There are commonly 2 types of Oxygen Sensors found on engines, Narrow and Wideband. As the name suggests, a Wide band Oxygen sensor (O2 sensor) is capable of reading a wide range of fuel mixture ratios, typically reading from 8.0 - 22.0 parts of Oxygen to every 1 part of fuel, also called the 'Air Fuel Ratio'
Wideband Oxygen sensors are composed of ceramic, platinum and other precious metals and have a 'heater circuit' built into the sensor.
A Narrow band sensor usually reads from 14.0 - 15.0 parts of oxygen on a petrol engine and will produce between 0.1 and 0.9 volts. The sensor communicates to the Engine control unit (ECU) if the the mixture is rich or lean but not by how much it is off the stoichiometric ratio of 14.7:1 AFR.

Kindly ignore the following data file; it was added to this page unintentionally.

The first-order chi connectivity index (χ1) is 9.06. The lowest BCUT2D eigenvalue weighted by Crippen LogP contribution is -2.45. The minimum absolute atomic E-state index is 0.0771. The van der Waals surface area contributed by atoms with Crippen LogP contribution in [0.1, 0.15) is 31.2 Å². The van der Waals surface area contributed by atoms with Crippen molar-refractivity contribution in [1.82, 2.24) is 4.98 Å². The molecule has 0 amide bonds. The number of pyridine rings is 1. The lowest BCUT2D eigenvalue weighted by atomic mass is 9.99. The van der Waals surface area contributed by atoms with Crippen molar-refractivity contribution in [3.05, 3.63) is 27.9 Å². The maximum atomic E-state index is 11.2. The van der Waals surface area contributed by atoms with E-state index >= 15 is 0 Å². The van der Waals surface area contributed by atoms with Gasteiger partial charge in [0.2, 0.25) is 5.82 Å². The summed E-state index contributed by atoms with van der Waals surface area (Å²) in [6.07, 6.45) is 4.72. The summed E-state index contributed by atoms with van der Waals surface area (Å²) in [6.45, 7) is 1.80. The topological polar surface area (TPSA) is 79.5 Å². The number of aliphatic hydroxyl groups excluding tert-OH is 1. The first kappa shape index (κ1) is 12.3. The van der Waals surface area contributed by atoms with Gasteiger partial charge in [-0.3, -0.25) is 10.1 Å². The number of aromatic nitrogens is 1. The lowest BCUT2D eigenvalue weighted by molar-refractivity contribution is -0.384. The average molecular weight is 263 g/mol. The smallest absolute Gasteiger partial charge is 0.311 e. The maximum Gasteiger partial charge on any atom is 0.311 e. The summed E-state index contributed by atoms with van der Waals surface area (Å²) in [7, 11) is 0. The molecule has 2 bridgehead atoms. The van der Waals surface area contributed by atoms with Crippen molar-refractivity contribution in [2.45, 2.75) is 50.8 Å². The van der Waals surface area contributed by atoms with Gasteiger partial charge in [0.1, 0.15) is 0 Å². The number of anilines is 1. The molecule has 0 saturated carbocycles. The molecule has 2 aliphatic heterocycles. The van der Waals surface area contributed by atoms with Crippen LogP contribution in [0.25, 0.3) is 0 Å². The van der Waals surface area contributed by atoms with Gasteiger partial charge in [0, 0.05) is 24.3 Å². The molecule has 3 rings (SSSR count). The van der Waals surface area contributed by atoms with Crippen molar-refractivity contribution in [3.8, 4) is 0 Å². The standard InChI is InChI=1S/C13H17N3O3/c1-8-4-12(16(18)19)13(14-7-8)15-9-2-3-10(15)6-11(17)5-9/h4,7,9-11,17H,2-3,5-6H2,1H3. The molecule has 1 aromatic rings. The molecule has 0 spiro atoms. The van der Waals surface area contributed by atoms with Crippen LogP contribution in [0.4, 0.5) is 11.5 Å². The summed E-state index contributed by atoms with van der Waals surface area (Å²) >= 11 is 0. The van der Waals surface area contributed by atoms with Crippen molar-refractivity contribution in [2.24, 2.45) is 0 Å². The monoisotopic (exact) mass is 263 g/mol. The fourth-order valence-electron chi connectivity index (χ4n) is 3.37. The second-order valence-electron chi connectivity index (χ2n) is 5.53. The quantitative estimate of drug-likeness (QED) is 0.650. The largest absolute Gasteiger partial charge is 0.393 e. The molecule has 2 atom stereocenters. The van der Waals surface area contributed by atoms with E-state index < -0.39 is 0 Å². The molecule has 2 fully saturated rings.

A Wideband O2 sensor will typically produce from 0.1 - 4.9 volts giving a lot more resolution for the ECU to read how far rich or lean the fuel mixture is from the stoichiometric ratio of 14.7:1 AFR. This allows the ECU to trim the fuel mixture to the desired ratio set by the engine manufacture or engine tuner for optimum fuel efficiency, torque or safety measure when in 'closed loop mode'.
Lambda is another common term used to read the ratio of oxygen vs. fuel and is the oldest unit of measure. In a petrol engine the stoichiometric air to fuel ratio is 1.00 Lambda.